Right here in River City

Well here is something I would love to know more about – the early history of the Home of the Good Shepherd in Wallingford, in Seattle. I’ve been familiar with the building that housed it for years, indeed decades. It belongs to the city now, and houses various organizations; the grounds around it are a city park. I think I always vaguely knew it had been some kind of “homeforunmarriedmothers”…but I’ve been learning to treat that archaic term with more suspicion, plus “Good Shepherd” is one of the four orders that ran those houses of horror the Magdalene laundries, so…

So I finally got around to looking it up, and sure enough.

The Home of the Good Shepherd, located at 4649 Sunnyside Avenue in Seattle’s Wallingford neighborhood, opened in 1907 to provide shelter, education, and guidance to young girls. The Home generated revenue by operating a commercial laundry, as did many other Good Shepherd institutions. Girls were referred by the courts or brought in by their families from throughout Washington and sometimes Alaska.

Check. Check. Check.

The Sisters of the Good Shepherd believed that by providing the benefits of a stable and loving home, the girls could become responsible, moral, and caring women.

Bad syntax there, but you can tell what it’s trying to say. You can also read on and see that the sisters’ idea of a stable and loving home is rather…Catholic.

The south wing of the building housed the “penitent” girls, those whom society considered “wayward” and rooms for those nuns who worked with them…

The nuns frequently led the girls in religious song as they walked to and from meals and Mass. Spiritual quotations were posted on classroom walls and devotional statues of saints were found throughout the Home’s stairways, hallways, and grounds. The Sisters of the Good Shepherd demonstrated to the girls a pious and moral lifestyle.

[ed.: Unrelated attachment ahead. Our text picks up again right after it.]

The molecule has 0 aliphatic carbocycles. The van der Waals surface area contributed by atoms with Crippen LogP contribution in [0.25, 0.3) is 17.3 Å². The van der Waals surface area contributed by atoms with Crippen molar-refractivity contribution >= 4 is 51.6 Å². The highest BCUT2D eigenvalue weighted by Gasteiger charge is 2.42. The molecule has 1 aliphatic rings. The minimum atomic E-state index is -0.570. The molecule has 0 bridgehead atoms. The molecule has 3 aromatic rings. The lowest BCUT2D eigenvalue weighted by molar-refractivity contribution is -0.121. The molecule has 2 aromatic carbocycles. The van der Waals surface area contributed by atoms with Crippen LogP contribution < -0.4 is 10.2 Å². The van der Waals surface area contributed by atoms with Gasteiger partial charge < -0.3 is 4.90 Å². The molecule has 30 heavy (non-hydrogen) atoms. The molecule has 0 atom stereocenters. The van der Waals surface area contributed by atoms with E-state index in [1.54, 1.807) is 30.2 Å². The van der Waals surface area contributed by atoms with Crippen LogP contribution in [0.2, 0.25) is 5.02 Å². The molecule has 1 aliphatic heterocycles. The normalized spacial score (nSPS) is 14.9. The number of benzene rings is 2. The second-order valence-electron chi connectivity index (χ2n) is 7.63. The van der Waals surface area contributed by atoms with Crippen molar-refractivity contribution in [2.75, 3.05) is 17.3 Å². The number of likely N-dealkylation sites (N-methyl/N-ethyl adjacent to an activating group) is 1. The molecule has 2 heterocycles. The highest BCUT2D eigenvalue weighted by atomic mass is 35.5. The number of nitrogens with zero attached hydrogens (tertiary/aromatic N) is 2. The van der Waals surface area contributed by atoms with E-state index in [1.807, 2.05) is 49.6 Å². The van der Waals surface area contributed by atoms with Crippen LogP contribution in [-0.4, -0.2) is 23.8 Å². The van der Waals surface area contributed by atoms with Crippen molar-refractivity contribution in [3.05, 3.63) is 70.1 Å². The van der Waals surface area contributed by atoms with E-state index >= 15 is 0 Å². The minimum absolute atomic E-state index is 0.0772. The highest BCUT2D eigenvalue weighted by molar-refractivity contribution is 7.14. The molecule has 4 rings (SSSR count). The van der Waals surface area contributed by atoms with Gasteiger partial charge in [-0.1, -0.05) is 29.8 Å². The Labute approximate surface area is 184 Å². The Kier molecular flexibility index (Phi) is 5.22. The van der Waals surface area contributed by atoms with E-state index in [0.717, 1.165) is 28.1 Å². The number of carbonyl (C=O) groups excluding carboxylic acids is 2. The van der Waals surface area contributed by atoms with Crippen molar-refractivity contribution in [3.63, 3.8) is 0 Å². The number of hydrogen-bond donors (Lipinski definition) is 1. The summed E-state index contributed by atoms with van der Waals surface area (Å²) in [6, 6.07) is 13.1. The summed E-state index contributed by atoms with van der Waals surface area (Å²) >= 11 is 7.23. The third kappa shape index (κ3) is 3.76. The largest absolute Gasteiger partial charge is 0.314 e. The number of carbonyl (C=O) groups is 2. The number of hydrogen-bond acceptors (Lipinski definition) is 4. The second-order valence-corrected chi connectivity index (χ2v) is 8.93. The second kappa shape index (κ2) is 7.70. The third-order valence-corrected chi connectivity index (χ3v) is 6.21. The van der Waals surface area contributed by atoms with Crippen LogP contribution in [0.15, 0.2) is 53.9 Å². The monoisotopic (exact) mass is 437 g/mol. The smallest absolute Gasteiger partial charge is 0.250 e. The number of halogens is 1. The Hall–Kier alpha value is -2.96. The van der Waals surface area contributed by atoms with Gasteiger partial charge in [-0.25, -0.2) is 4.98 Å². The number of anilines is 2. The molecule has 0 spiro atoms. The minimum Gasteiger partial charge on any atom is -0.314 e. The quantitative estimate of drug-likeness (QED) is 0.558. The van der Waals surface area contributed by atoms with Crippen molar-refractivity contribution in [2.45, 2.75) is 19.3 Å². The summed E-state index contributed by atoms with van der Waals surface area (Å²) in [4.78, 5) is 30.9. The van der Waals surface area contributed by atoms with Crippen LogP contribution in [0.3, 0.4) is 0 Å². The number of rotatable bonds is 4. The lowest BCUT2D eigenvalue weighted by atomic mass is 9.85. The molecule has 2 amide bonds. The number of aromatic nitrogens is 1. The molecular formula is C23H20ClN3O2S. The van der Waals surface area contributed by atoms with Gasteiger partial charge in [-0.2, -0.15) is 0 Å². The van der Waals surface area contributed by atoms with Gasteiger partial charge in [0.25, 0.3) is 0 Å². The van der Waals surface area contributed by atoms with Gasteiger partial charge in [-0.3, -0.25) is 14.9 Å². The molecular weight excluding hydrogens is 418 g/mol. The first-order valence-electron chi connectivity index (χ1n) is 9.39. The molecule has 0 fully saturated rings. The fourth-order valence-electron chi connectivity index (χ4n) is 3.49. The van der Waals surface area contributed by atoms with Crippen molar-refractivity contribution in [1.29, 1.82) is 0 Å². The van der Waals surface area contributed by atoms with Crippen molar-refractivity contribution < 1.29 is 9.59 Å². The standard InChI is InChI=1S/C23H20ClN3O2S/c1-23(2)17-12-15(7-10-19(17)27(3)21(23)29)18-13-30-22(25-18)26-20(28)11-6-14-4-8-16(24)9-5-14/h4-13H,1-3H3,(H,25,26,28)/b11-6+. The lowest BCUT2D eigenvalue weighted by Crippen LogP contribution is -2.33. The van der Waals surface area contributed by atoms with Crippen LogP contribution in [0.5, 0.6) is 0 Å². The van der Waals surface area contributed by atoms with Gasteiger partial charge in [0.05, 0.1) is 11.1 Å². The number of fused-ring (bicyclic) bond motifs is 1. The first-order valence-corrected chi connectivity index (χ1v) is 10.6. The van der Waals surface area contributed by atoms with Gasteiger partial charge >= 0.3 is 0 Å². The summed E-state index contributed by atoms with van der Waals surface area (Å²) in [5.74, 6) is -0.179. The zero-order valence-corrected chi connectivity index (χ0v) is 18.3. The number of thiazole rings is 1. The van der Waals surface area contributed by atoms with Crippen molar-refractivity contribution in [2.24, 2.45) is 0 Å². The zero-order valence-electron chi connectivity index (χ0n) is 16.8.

Not altogether homey…plus it was a prison.

For the first half of the institution’s history, residents rarely were allowed to leave the grounds or hear news of the outside world. Thus, the residents’ most coveted privilege was “parlor” — receiving approved visitors every other Sunday…The girls could not be trusted and neither could the outside world. To prevent residents from seeing the outside world and leaving the Home, locked doors and opaque glass were used in the earlier years. A little later, barred windows, barbed wire fences, then window alarms were installed. Though these measures appeared harsh for some; for others, it offered protection and safety and enabled to them concentrate on rehabilitating and healing.

You bet.

If the account is accurate (and that’s a big if), it was overall less harsh than the Irish versions, but it was still a theocratic prison. The big difference seems to be that the sentence wasn’t for life. Other than that, it’s a nasty business.

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